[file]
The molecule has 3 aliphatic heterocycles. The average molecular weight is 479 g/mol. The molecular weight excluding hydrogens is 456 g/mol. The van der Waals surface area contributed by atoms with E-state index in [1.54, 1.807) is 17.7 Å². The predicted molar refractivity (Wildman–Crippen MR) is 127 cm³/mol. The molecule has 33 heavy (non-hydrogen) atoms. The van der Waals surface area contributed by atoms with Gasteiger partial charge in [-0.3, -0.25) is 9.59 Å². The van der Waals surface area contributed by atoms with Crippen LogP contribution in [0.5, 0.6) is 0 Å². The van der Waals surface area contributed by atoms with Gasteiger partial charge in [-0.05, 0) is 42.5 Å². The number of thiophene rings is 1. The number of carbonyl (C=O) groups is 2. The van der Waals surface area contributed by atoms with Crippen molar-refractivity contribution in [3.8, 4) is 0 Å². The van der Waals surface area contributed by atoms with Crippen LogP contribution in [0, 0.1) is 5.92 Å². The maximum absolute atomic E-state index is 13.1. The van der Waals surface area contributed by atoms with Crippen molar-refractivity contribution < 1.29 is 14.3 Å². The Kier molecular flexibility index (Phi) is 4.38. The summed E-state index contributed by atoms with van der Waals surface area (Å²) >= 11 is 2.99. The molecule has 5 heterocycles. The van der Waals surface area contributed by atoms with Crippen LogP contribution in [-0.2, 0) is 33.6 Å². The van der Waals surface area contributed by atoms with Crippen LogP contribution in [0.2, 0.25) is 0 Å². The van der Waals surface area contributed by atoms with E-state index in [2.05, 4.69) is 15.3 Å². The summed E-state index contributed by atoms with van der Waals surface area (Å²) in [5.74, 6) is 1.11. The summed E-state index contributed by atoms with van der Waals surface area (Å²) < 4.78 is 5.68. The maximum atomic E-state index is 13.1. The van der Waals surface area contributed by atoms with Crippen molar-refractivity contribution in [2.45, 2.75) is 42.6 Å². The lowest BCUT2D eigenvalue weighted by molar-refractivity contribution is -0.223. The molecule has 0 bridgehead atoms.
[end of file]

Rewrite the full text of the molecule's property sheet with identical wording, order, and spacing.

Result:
The molecule has 3 aliphatic heterocycles. The average molecular weight is 479 g/mol. The molecular weight excluding hydrogens is 456 g/mol. The van der Waals surface area contributed by atoms with E-state index in [1.54, 1.807) is 17.7 Å². The predicted molar refractivity (Wildman–Crippen MR) is 127 cm³/mol. The molecule has 33 heavy (non-hydrogen) atoms. The van der Waals surface area contributed by atoms with Gasteiger partial charge in [-0.3, -0.25) is 9.59 Å². The van der Waals surface area contributed by atoms with Crippen LogP contribution in [0.5, 0.6) is 0 Å². The van der Waals surface area contributed by atoms with Gasteiger partial charge in [-0.05, 0) is 42.5 Å². The number of thiophene rings is 1. The number of carbonyl (C=O) groups is 2. The van der Waals surface area contributed by atoms with Crippen molar-refractivity contribution in [3.8, 4) is 0 Å². The van der Waals surface area contributed by atoms with Crippen LogP contribution in [0, 0.1) is 5.92 Å². The maximum absolute atomic E-state index is 13.1. The van der Waals surface area contributed by atoms with Crippen molar-refractivity contribution < 1.29 is 14.3 Å². The Kier molecular flexibility index (Phi) is 4.38. The summed E-state index contributed by atoms with van der Waals surface area (Å²) >= 11 is 2.99. The molecule has 5 heterocycles. The van der Waals surface area contributed by atoms with Crippen LogP contribution in [-0.2, 0) is 33.6 Å². The van der Waals surface area contributed by atoms with Crippen LogP contribution in [0.2, 0.25) is 0 Å². The van der Waals surface area contributed by atoms with E-state index in [2.05, 4.69) is 15.3 Å². The summed E-state index contributed by atoms with van der Waals surface area (Å²) in [5.74, 6) is 1.11. The summed E-state index contributed by atoms with van der Waals surface area (Å²) < 4.78 is 5.68. The maximum atomic E-state index is 13.1. The van der Waals surface area contributed by atoms with Crippen molar-refractivity contribution in [2.45, 2.75) is 42.6 Å². The lowest BCUT2D eigenvalue weighted by molar-refractivity contribution is -0.223. The molecule has 0 bridgehead atoms.